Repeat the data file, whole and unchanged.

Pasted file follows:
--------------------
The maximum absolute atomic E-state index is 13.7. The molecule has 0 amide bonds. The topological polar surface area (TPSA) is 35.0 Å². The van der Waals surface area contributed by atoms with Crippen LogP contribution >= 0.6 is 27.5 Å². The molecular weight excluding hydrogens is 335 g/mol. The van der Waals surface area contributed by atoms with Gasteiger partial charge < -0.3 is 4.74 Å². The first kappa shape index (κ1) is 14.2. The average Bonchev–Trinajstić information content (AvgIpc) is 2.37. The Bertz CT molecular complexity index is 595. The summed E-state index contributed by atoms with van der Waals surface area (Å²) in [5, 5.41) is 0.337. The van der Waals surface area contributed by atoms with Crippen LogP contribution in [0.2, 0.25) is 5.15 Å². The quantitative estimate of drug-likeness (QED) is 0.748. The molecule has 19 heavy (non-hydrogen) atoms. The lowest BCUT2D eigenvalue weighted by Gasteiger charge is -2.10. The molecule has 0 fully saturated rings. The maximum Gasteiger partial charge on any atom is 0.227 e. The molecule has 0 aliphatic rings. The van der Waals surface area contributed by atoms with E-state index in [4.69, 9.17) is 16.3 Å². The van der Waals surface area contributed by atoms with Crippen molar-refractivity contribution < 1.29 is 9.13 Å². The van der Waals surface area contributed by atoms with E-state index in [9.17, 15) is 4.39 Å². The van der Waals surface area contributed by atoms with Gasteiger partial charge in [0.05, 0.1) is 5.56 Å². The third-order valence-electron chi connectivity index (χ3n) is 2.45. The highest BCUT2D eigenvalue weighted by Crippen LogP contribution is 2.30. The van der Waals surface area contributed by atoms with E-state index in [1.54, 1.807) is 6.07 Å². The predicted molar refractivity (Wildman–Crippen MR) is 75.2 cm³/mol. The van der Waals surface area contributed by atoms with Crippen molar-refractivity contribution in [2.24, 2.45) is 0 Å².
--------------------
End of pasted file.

The maximum absolute atomic E-state index is 13.7. The molecule has 0 amide bonds. The topological polar surface area (TPSA) is 35.0 Å². The van der Waals surface area contributed by atoms with Crippen LogP contribution >= 0.6 is 27.5 Å². The molecular weight excluding hydrogens is 335 g/mol. The van der Waals surface area contributed by atoms with Gasteiger partial charge < -0.3 is 4.74 Å². The first kappa shape index (κ1) is 14.2. The average Bonchev–Trinajstić information content (AvgIpc) is 2.37. The Bertz CT molecular complexity index is 595. The summed E-state index contributed by atoms with van der Waals surface area (Å²) in [5, 5.41) is 0.337. The van der Waals surface area contributed by atoms with Crippen LogP contribution in [0.2, 0.25) is 5.15 Å². The quantitative estimate of drug-likeness (QED) is 0.748. The molecule has 19 heavy (non-hydrogen) atoms. The lowest BCUT2D eigenvalue weighted by Gasteiger charge is -2.10. The molecule has 0 fully saturated rings. The maximum Gasteiger partial charge on any atom is 0.227 e. The molecule has 0 aliphatic rings. The van der Waals surface area contributed by atoms with E-state index in [4.69, 9.17) is 16.3 Å². The van der Waals surface area contributed by atoms with Crippen molar-refractivity contribution < 1.29 is 9.13 Å². The van der Waals surface area contributed by atoms with E-state index in [9.17, 15) is 4.39 Å². The van der Waals surface area contributed by atoms with Gasteiger partial charge in [0.05, 0.1) is 5.56 Å². The third-order valence-electron chi connectivity index (χ3n) is 2.45. The highest BCUT2D eigenvalue weighted by Crippen LogP contribution is 2.30. The van der Waals surface area contributed by atoms with E-state index in [1.54, 1.807) is 6.07 Å². The predicted molar refractivity (Wildman–Crippen MR) is 75.2 cm³/mol. The van der Waals surface area contributed by atoms with Crippen molar-refractivity contribution in [2.24, 2.45) is 0 Å².